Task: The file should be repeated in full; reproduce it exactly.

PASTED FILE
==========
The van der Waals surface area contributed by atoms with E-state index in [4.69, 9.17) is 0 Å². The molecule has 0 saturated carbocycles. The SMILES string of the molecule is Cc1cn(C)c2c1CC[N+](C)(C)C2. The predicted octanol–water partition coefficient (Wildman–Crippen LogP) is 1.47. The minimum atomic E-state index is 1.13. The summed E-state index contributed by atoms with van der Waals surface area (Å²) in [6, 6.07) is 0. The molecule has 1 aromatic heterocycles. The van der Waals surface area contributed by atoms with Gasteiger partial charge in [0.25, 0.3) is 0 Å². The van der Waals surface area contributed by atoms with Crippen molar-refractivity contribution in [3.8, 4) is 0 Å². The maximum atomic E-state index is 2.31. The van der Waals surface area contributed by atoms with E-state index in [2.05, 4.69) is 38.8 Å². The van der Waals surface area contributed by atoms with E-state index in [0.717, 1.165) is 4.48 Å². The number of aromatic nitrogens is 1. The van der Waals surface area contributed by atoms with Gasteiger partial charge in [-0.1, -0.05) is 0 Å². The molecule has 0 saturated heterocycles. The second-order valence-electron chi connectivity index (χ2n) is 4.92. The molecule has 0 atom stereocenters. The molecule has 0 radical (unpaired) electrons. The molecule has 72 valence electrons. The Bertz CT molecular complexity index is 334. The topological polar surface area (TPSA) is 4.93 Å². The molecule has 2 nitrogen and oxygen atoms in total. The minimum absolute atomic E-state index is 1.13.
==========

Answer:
The van der Waals surface area contributed by atoms with E-state index in [4.69, 9.17) is 0 Å². The molecule has 0 saturated carbocycles. The SMILES string of the molecule is Cc1cn(C)c2c1CC[N+](C)(C)C2. The predicted octanol–water partition coefficient (Wildman–Crippen LogP) is 1.47. The minimum atomic E-state index is 1.13. The summed E-state index contributed by atoms with van der Waals surface area (Å²) in [6, 6.07) is 0. The molecule has 1 aromatic heterocycles. The van der Waals surface area contributed by atoms with Gasteiger partial charge in [0.25, 0.3) is 0 Å². The van der Waals surface area contributed by atoms with Crippen molar-refractivity contribution in [3.8, 4) is 0 Å². The maximum atomic E-state index is 2.31. The van der Waals surface area contributed by atoms with E-state index in [2.05, 4.69) is 38.8 Å². The van der Waals surface area contributed by atoms with E-state index in [0.717, 1.165) is 4.48 Å². The number of aromatic nitrogens is 1. The van der Waals surface area contributed by atoms with Gasteiger partial charge in [-0.1, -0.05) is 0 Å². The molecule has 0 saturated heterocycles. The second-order valence-electron chi connectivity index (χ2n) is 4.92. The molecule has 0 atom stereocenters. The molecule has 0 radical (unpaired) electrons. The molecule has 72 valence electrons. The Bertz CT molecular complexity index is 334. The topological polar surface area (TPSA) is 4.93 Å². The molecule has 2 nitrogen and oxygen atoms in total. The minimum absolute atomic E-state index is 1.13.